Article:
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Social Studies Research and Practicewww.socstrp.orgPast Looking: Using Arts as Historical Evidence in Teaching HistoryYonghee SuhOld Dominion UniversityThis is a comparative case study of how three high school history teachers in the U.S.A. use artin their practice. The following research question was investigated: How do secondary historyteachers incorporate the arts—paintings, music, poems, novels, and films—in their teaching ofhistory and why? Data were collected from three sources: interviews, observations, andclassroom materials. Grounded theory was utilized to analyze the data. Findings suggest theseteachers use the arts as historical evidence roughly for three purposes: First, to teach the spiritof an age; second, to teach the history of ordinary people invisible in official historical records;and third, to teach, both with and without art, the process of writing history. Two of the threeteachers, however, failed to teach historical thinking skills through art.Keywords: history, history instruction, art, interdisciplinary approach, thinking skills,primary sources.IntroductionEncouraging historical thinking in students is not a new idea in history education. Sincethe turn of the 20th century, many historians and history educators have argued that historyconsists of not only facts, but also historians’ interpretation of those facts, commonly known asthe process of historical thinking, or how to analyze and interpret historical evidence, makehistorical arguments, and engage in historical debates (Bain, 2005; Holt, 1990; VanSledright;2002; Wineburg, 2001). Many past reform efforts in history education have shared thiscommitment to teach students to think historically, in part by being engaged in the process ofhistorical inquiry (Bradley Commission on History in Schools, 1988; National Center for Historyin the Schools, 1995).One potential tool to help students learn both historical thinking and factual knowledgeis art. Researchers have argued that art can be a powerful pedagogical vehicle for engagingstudents in the process of historical inquiry and to develop their historical thinking (Crawford,Hicks, & Doherty, 2010; Christensen, 2006; Holt, 1990). Others have claimed that when variousarts are used, students can better learn how to understand multiple perspectives (Epstein, 1994)as well as more vividly grasp what the past signifies (Gabella, 1994, 1996, 1998). Someresearchers also argue that when art is used, students acquire a wider range of backgroundknowledge and become more interested in learning about history (Barton, 1994; Levstik, 1990).While the arts could be a pedagogical tool for historical thinking, there are concerns thatsimply interacting with the arts does not automatically enhance students’ historical thinking.Previous research, for instance, found that when the arts are not carefully used, students areeasily deceived by the creator’s first-hand voice. Students do not question the credibility of thesource (Gabella, 1996; VanSledright, 1998; Wineburg, 2001) and become confused about theboundaries between fiction and historical fact (Gardner & Boix-Mansilla, 1994). Someresearchers also suggest that the effectiveness of the use of the arts depends on the ways teachersmight use arts in their teaching (Levstik, 1990; VanSledright, 1998). In order to use the arts toVolume 8 Number 1135Spring 2013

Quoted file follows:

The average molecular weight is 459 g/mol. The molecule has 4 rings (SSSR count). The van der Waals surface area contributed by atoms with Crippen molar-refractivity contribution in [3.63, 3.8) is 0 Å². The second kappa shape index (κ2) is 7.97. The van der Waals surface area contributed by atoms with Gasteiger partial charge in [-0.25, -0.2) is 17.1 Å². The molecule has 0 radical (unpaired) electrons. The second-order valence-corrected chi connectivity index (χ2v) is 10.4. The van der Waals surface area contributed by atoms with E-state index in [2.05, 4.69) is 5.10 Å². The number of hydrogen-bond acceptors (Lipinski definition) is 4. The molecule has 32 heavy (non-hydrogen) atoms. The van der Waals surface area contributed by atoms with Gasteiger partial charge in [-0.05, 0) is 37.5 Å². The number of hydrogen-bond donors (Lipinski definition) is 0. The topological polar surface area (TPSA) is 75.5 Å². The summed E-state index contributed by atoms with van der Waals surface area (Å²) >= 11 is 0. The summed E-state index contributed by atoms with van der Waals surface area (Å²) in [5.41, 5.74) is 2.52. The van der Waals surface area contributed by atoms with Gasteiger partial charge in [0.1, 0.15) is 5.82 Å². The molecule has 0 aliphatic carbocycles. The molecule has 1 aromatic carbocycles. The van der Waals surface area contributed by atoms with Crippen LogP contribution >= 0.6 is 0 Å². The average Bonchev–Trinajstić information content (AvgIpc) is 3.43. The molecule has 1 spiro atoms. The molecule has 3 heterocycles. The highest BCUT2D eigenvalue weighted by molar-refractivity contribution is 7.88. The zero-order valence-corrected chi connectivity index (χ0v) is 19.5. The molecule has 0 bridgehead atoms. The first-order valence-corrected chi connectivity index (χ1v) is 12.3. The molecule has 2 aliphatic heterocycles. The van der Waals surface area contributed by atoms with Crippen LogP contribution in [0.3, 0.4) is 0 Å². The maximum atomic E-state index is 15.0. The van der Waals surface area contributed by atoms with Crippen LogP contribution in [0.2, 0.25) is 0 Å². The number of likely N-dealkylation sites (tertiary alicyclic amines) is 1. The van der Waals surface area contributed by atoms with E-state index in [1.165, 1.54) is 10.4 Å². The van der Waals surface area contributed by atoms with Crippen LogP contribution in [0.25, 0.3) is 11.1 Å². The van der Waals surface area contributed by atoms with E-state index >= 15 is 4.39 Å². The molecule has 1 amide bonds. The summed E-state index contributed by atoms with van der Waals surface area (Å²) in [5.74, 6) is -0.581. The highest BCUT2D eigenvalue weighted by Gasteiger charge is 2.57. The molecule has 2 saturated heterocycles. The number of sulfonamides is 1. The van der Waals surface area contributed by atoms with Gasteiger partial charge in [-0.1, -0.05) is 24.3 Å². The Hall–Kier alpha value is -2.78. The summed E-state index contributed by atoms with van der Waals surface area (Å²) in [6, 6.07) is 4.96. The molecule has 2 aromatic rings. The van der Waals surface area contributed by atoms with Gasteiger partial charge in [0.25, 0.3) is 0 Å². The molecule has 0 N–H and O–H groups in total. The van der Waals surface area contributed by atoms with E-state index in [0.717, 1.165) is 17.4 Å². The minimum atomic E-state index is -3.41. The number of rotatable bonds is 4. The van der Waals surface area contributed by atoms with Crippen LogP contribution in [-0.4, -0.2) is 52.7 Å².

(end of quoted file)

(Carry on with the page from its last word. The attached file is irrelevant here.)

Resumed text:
Social Studies Research and Practicewww.socstrp.orgpromote students’ historical thinking, teachers should be more thoughtful about how they use artto teach history: what artwork they use, when, and how. Most previous research on this subjecthas focused on the student side of learning through the arts rather than the pedagogical reasoningand methods teachers employ to incorporate art into their teaching, asking questions such as: Forwhat purposes do history teachers choose to service the arts in teaching history? To accomplishthose purposes, how do such teachers utilize the arts? What kinds of arts do they select to use?What are the constraints that limit the teachers’ incorporation of the arts into their practice?Responding to these questions, this study explores the gap in research and describes the waythree high school history teachers’ use art in their practice and seeks to explain the pedagogicaldecisions behind their use of art in the classroom.Theoretical FrameworkThis study draws its theoretical framework largely from three lines of research: scholarshipof art, scholarship of history, and research on teaching history through arts. The first and secondlines of research suggest the common ground between art and history, and offer a lens throughwhich to view how history teachers use art and what features of art allow historians and historyteachers to use art in their practice. The third line of research identifies the potential roles of thearts in enhancing students’ historical thinking, and provides rationales for the focus on the use ofthe arts in this study.Defining ArtThis study defines the term “art” (also the terms “arts,” “the arts,” and “artwork”)broadly. There have been three major scholarly approaches to defining art. The first focuses onthe “art object” itself, for example, a painting or sculpture. Both ancient and contemporary artphilosophers argue that art as art object represents the physical and mental world of humanbeings that is not only personal but also associated with society in general (Bell, 1914/1930;Dewey, 1934; Dickie, 1971; Langer, 1953; Levinson, 1998). The second approach focuses onthe process of creating artwork. In other words, while the first approach emphasizes the productof artistic creation, the second emphasizes both the creative process and the artist who createdthe artwork. Artists such as Percy Bysshe Shelley (1900) and Leo Tolstoy (1897) considered artthe process of creating art objects (e.g., writing poems or writing novels) and both pointed outone of the critical features of art is that artists express their personal emotions through art so thatthe emotions themselves aid in the creation of, and become a part of, the art object. Morerecently, philosophers of art have provided a third definition of art, which attends to the aestheticexperience, or the quality of experience art objects create. Maxine Greene (1991), for instance,discusses the meanings art evokes through aesthetic experience. She argues that when peoplehear and see artwork, they do not passively accept what the artist expresses through the artwork.Since it is often difficult to glean the significance of an artwork without proper training orguidance, the audience has to either actively participate in understanding the meanings of theartwork or create their own meanings. Given the three approaches to defining art, this study doesnot use any one specific definition of art. Instead, it uses the terms “art” and “the arts”interchangeably, and adheres to the following comprehensive definition of “the arts” offered bythe U.S. Congress. This definition also aids in outlining the prevalent notions of art incontemporary society:Volume 8 Number 1136Spring 2013